Monday, July 18, 2011

Is it AWESOME?

I finally got the chance to create a room on turntable.fm, and having my friends play all their favorite tunes over the last few days has done more for my discovery of new bands than anything previously. If you haven't heard of turntable.fm, let me get you up to speed.

Turntable.fm is a project of Seth Goldstein and Billy Chasen, the two guys who brought us Stickybits (stickybits is a free app that allows you to unlock every single barcode with a quick scan to find info, deals and cool stuff). The website was started in January 2011 and opened to the public in May 2011. By late June it had already reached 140,000 active users and it receives about 143,314 unique visitors per day. As of today, the site has over 300,000 users. For the code monkeys out there, the site front-end is mostly Javascript. The audio is Flash, so the site is useless on an iOS device. The back-end is written in Python and uses MongoDB and is all hosted on Amazon's EC2 and S3 servers.

Turntable.fm is simply a series of user-generated chatrooms where members take turns picking music to be played. The other peeps in the rooom vote on the song, "lame" or "awesome." If you score an "awesome" while you are on the decks, you get a point. The more points you have, the more virtual street cred you have. Even better, you unlock avatar changes as you reach point milestones. The rating of songs in this way isn't new, but for some reason when I hear new songs in "the real world" I still find myself looking for the LAME and AWESOME buttons!

Right now, the service is a bit buggy, but don't complain...it's still in beta. You can connect via Facebook but only if one of your friends has signed up.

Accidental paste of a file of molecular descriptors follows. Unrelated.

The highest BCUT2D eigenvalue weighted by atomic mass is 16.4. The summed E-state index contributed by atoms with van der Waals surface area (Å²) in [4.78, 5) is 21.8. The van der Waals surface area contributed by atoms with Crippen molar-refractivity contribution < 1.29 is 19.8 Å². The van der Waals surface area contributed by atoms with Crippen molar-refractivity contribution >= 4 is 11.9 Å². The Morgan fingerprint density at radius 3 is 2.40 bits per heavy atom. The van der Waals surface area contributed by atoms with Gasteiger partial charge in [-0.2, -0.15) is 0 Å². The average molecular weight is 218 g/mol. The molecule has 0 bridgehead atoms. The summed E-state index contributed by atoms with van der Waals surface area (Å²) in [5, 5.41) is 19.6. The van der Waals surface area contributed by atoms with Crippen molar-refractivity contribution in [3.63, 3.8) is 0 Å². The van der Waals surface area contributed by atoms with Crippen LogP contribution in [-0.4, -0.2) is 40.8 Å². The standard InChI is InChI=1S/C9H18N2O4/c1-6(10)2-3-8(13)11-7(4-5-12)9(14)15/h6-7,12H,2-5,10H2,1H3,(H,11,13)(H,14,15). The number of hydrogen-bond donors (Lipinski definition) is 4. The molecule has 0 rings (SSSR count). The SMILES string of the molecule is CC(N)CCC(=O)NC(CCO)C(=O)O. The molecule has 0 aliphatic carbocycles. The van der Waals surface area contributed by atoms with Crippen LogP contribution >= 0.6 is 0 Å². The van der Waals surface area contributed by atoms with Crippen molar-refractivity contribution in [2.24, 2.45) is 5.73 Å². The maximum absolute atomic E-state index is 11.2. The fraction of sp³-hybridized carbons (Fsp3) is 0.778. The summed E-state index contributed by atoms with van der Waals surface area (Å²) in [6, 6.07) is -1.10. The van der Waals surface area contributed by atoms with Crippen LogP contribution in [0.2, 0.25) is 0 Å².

Once you get in a room, or start your own, you make a call out to your friends via email, Twitter, or Facebook. Most people will ignore you. That's fine, because the people you want to join you are those that cannot resist checking out a site thats called turntable.fm.

Once you all get in the room, you start sharing your favorite songs, or better yet, songs that follow another song well. I've discovered some completely new music and rediscovered great music in my own library as a result.

Emiliana Torrini, The Mooney Suzuki, Lovage, and Mayer Hawthorne are all bands/artists that were new to me, which I have quickly fallen in love with.

The latter is who I'd like to feature in this post. Mayer Hawthorne draws influences from many artists, namely the music of Curtis Mayfield, Isaac Hayes, Barry White, and Smokey Robinson. The song "Don't Turn The Lights On" can be found on the free covers EP Impressions - The Covers. Hawthorne says this about the track:



My favorite track from Chromeo’s latest LP. On the surface it’s an electro-funk, dance floor filler, but underneath is a brilliant love ballad with lyrics that reminded me of something from Tyrone Davis. Dave1 (of Chromeo) told me the song is about a guy who falls in love with a ghost, so I wanted my version to have an eerie, ghostly feel to it. Quincy McCrary played the creepy piano solo at the end.

You can listen to Hawthorne's cover and the original below. I hope we will see you in our little "virtual club" on turntable.fm sometime very soon! We would love to hear what you LOVE, in ALL caps.

Click to enjoy Chromeo - Don't Turn The Lights On

Click to enjoy Mayer Hawthorne - Don't Turn The Lights On (Chromeo Cover)



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